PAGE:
Newspaper Article 1985 – Rush Munro’s – been licked for 59 years

Rush Munro’s – been licked for 59 years

In a world where change is the norm, business that doesn’t, shouldn’t survive. But it’s the unchanging nature of one small Hastings business which has not only meant its survival, but its success.

Rush Munro’s Icecream Garden established 59 years ago continues to flourish in the old fashioned premises in Heretaunga Street west – premises which look much the same as they did when they were built after the earthquake in 1931. The original shop, opposite the Embassy Court was destroyed.

Unchanged, too, is the high standard demanded by its founder, Mr Rush Munro. Now owned by Mr John Caulton and his wife, Marie, the recipes for the homemade icecream are the same, the standards required of its patrons (both Rush and now John did and do demand good behaviour in the small tabled area) have not dropped.

And this unchanging nature, Mr and Mrs Caulton believe, is the reason why Rush Munro’s has become a household word throughout New Zealand, and many parts of the world.

They say that they are not quite radical as their predecessor, Rush Munro.

“Mr Rush Munro became noted for his habit of shutting the business completely if he had an argument with a customer. It was quite usual for him to simply dismiss people from the shop and close the doors,” said Mr Caulton.

“However, we have standards of dress and behaviour we enforce in our business.

“We don’t allow people to come in and sit at the tables unless they are dressed properly. People without shirts are asked to put one on, and children who rush around or stand on the chairs are spoken to. And we forbid smoking in our premises,” said Mr Caulton.

The Caultons believe they produce the world’s best icecream, and they should know, as they travel overseas frequently. During these travels they have learned that their icecream’s reputation has spread far and wide.

In 1972 while visiting Hollywood, they became involved with a crew filming a James Fitzpatrick travelogue.

When he learned that they came from Hastings, New Zealand, the chief of the crew said “I’ve heard of that place. There’s a little fishpond out the front, where you can buy the most wonderful icecreams.”

A German visitor to the country called at the icecream garden one day. He had cycled all the way from Napier because he had been told by friends in Damstadt that when he came to New Zealand, he must go to Hastings, because you could buy the best icecream in the world there. The hot and exhausted German youth said he was not disappointed he’d made the effort.

Mr Caulton said no doubt the fame of the product has been carried to many parts of the world by Hastings people.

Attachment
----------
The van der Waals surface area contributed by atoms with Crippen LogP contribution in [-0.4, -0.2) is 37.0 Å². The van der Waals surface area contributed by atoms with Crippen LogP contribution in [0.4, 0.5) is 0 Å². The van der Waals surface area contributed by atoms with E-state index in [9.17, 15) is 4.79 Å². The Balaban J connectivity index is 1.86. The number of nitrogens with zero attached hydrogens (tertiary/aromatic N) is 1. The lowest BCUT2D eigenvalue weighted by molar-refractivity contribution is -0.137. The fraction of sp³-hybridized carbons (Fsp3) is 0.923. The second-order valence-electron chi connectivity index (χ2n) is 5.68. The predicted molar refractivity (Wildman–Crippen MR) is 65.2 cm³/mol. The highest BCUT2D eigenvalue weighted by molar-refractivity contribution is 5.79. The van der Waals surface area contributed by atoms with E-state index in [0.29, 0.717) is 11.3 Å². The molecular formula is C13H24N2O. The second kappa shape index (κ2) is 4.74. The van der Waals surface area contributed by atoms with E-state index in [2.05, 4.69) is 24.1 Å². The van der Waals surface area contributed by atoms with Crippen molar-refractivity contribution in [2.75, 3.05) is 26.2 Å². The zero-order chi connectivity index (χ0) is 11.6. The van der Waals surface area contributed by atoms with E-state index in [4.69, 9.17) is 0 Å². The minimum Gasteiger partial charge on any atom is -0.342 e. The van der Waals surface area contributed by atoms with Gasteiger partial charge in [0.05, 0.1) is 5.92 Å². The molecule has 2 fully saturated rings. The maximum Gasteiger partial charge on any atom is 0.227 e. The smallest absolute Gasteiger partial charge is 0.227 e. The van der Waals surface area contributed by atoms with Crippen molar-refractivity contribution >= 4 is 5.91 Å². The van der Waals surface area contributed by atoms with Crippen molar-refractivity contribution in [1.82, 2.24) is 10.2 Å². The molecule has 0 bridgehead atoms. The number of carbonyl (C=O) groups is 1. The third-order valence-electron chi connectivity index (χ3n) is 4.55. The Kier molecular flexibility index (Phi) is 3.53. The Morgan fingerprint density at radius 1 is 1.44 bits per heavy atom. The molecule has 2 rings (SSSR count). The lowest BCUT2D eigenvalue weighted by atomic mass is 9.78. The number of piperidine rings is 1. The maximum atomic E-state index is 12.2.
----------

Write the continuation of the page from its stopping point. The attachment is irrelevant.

“I had a phone call one day from a Hastings woman, whose son was an accountant in Switzerland. She wanted to know when we were reopening after the winter, because her son, who was returning home for a holiday, wanted to be sure that Rush Munro’s was open while he was home,” said Mr Caulton.

Mr Caulton, like Mr Rush Munro, will not part with the secret recipes which are used. He will only say fresh dairy products go into the blend – the only icecream in New Zealand which is made that way today.

He remembers his tutor, Mr Rush Munro, equally guarded this secret.

“I remember the phone went one day. It was in the days when the acquisition of a refrigerator was a milestone in people’s lives. This woman rang, told Mr Munro that she had just got a fridge, and would he give her the recipe for making icecream.”

“Mr Munro exploded,” laughed Mr Caulton.

Good old-fashioned spoonful

Another feature of Rush Munro’s icecreams is the way it is served.

Today, like it was done in 1926, the full fruit flavoured icecreams are put into cones with a large tablespoon, creating a characteristic peaked coneful.

“It is quite a skill and some of the staff we have had have had considerable difficulty learning the old-fashioned method,” said Mr Caulton.

Mr Caulton said many people had tried and failed to persuade the Caultons to supply them with icecream.

“I realise it is crying out to be franchised, but we have no intention of doing so. Just the other day I had a letter from the Consul General in New Caledonia asking us to supply him with icecream. The answer was, as always, no.”

The Caultons say they would sell their business – after all they’ve had it for 37 of its 59-year existence – but they are not rushing it.

And how did an ex-RNZAF Spitfire pilot become involved in the icecream business?

“When I came back from the war with my Suffolk bride, I tried to follow in my father’s footsteps and get into the hotel trade. This turned out to be impossible and there was Rush Munro’s and we thought we would try it. We have enjoyed a good living from the business, and have been able to shut down each year to take a break, sometimes to travel overseas. Initially we too, carried on Mr Munro’s tradition of making confectionary but we stopped that 12 years ago. There is a limit to what one can do,” said Mr Caulton.

So the only business premises which are officially listed on the city’s map will continue unchanged in the meantime.

Photo captions –

Rush Munro’s icecream garden circa 1933. The owner and his wife at each side of the entrance.

Rush Munro’s 52 years later with today’s owners, Mr & Mrs J. Caulton.

Original digital file


Business / Organisation

Rush Munro's Icecream Garden

Date published

31 October 1985

Format of the original

Newspaper article


The Leader


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